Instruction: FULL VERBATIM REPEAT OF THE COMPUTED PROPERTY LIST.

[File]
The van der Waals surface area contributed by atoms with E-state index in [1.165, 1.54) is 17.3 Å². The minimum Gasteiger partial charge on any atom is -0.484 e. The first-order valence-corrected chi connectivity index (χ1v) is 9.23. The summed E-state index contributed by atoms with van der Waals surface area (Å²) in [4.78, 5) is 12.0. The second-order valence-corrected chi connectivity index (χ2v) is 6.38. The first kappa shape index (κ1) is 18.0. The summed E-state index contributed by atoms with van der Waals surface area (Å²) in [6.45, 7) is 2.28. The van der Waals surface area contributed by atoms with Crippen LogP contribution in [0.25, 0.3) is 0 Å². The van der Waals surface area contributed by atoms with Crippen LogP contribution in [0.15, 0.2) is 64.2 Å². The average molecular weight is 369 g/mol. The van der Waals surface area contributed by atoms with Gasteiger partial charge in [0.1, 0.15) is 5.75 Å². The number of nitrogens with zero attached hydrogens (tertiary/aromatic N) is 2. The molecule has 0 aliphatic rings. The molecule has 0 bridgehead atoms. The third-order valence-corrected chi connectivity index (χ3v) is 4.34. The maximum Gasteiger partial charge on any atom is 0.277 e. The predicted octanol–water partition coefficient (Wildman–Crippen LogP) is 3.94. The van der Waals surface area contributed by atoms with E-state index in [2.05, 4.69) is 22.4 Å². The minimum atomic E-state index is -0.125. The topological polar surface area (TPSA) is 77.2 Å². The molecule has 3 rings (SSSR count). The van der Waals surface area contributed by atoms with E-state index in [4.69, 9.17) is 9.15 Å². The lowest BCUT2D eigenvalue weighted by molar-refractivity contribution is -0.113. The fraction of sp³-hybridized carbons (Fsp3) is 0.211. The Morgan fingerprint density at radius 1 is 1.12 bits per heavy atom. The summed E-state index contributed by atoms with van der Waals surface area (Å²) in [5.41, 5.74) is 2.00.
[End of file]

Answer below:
The van der Waals surface area contributed by atoms with E-state index in [1.165, 1.54) is 17.3 Å². The minimum Gasteiger partial charge on any atom is -0.484 e. The first-order valence-corrected chi connectivity index (χ1v) is 9.23. The summed E-state index contributed by atoms with van der Waals surface area (Å²) in [4.78, 5) is 12.0. The second-order valence-corrected chi connectivity index (χ2v) is 6.38. The first kappa shape index (κ1) is 18.0. The summed E-state index contributed by atoms with van der Waals surface area (Å²) in [6.45, 7) is 2.28. The van der Waals surface area contributed by atoms with Crippen LogP contribution in [0.25, 0.3) is 0 Å². The van der Waals surface area contributed by atoms with Crippen LogP contribution in [0.15, 0.2) is 64.2 Å². The average molecular weight is 369 g/mol. The van der Waals surface area contributed by atoms with Gasteiger partial charge in [0.1, 0.15) is 5.75 Å². The number of nitrogens with zero attached hydrogens (tertiary/aromatic N) is 2. The molecule has 0 aliphatic rings. The molecule has 0 bridgehead atoms. The third-order valence-corrected chi connectivity index (χ3v) is 4.34. The maximum Gasteiger partial charge on any atom is 0.277 e. The predicted octanol–water partition coefficient (Wildman–Crippen LogP) is 3.94. The van der Waals surface area contributed by atoms with E-state index in [2.05, 4.69) is 22.4 Å². The minimum atomic E-state index is -0.125. The topological polar surface area (TPSA) is 77.2 Å². The molecule has 3 rings (SSSR count). The van der Waals surface area contributed by atoms with E-state index in [4.69, 9.17) is 9.15 Å². The lowest BCUT2D eigenvalue weighted by molar-refractivity contribution is -0.113. The fraction of sp³-hybridized carbons (Fsp3) is 0.211. The Morgan fingerprint density at radius 1 is 1.12 bits per heavy atom. The summed E-state index contributed by atoms with van der Waals surface area (Å²) in [5.41, 5.74) is 2.00.